If you cover the cost of your annual deductible, that does not mean you do not have to dig into your pocket to finance additional healthcare costs. Coinsurance represents a health insurance cost that kicks in after you cover the value of your annual deductible. For example, let’s assume your annual deductible is valued at $4,000 and your coinsurance charge is 10 percent. When you cover the entire $4,000 value of your deductible, you pay 10 percent of every medical bill that follows the full payment of your $4,000 deductible.
For a medical bill worth $1,000 that follows paying the first $4,000 in annual healthcare services, your health insurance policy requires you to pay $100 for the $1,000 billed to your health insurance account.
Also called copay in some health insurance brochures, copayment represents the value you must pay when you receive a specific type of healthcare service. One common example of a copayment concerns the healthcare costs associated with the treatment provided by a specialist. Another common example requires you to send a copayment if you decide to seek healthcare services outside of your health insurance policy’s preferred list of providers.
A vast majority of health insurance plans do not allow policyholders to apply copayments to meet the financial obligations required for taking care of an annual deductible.
Learn more in How Do Deductibles, Coinsurance, and Copays Work?
The value of an out-of-pocket maximum is the most you can expect to pay each year in healthcare services. After you reach the maximum amount allowed for payment out-of-pocket, your health insurance plan pays 100 percent of the subsequent healthcare services that you use. However, you still must pay your monthly premium to remain eligible to receive the healthcare services covered by your health insurance policy.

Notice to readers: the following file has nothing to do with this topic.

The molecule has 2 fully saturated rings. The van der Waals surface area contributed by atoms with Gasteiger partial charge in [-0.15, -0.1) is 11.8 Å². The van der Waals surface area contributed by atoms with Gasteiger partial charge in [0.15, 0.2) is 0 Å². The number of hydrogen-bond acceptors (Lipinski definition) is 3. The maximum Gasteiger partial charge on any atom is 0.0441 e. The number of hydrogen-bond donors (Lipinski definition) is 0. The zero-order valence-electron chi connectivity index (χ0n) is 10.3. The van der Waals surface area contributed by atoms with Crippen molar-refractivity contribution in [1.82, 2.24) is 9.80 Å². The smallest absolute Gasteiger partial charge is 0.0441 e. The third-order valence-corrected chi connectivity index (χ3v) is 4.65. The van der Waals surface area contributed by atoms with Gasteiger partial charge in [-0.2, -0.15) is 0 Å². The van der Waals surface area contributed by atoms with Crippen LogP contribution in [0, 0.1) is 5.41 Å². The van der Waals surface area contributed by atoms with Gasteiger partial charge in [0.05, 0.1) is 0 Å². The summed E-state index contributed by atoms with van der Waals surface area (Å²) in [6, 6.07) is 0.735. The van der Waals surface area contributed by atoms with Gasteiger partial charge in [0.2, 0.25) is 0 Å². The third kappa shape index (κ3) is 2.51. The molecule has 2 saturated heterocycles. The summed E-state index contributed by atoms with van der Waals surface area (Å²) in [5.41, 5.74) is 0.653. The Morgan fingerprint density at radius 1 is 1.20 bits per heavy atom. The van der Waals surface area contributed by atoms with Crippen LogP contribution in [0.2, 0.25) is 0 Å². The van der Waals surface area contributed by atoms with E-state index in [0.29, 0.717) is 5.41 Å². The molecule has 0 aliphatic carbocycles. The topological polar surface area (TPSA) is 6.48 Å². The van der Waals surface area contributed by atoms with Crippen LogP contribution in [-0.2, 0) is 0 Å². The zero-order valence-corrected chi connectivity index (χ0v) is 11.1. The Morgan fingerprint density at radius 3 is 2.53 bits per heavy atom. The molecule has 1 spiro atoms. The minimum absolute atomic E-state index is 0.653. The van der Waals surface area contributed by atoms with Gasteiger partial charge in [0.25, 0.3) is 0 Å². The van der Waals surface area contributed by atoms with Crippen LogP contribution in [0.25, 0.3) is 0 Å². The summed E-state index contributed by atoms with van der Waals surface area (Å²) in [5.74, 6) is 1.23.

The Bottom Line: Budgeting for Health Insurance
Budgeting for health insurance requires a detailed examination of your expected healthcare needs over the next 12 months, as well as an honest appraisal of what you can afford to pay for healthcare services. If you decide to purchase a health insurance plan through the ACA-backed open marketplace, you also have to consider factors such as your age, income, and location.
Shopping for affordable health insurance that includes lower monthly premiums has gone digital. Before the Internet, consumers had to find affordable plans by letting their fingers do the walking through the Yellow Pages. Now, you can comparison shop online in one place by using a highly-rated service such as Insurance Broker Hub.
As an independent insurance broker with access to every health insurance provider operating in the healthcare industry, Insurance Broker Hub eliminates the often frustrating and always time-consuming old-school way of shopping for affordable health insurance. You do not pay broker fees or have to pay extra for health insurance premiums to use the service. The no-obligation service can help you find a health insurance plan that matches your budget, as well as your healthcare needs.
Visit Insurance Broker Hub today to receive a free health insurance quote.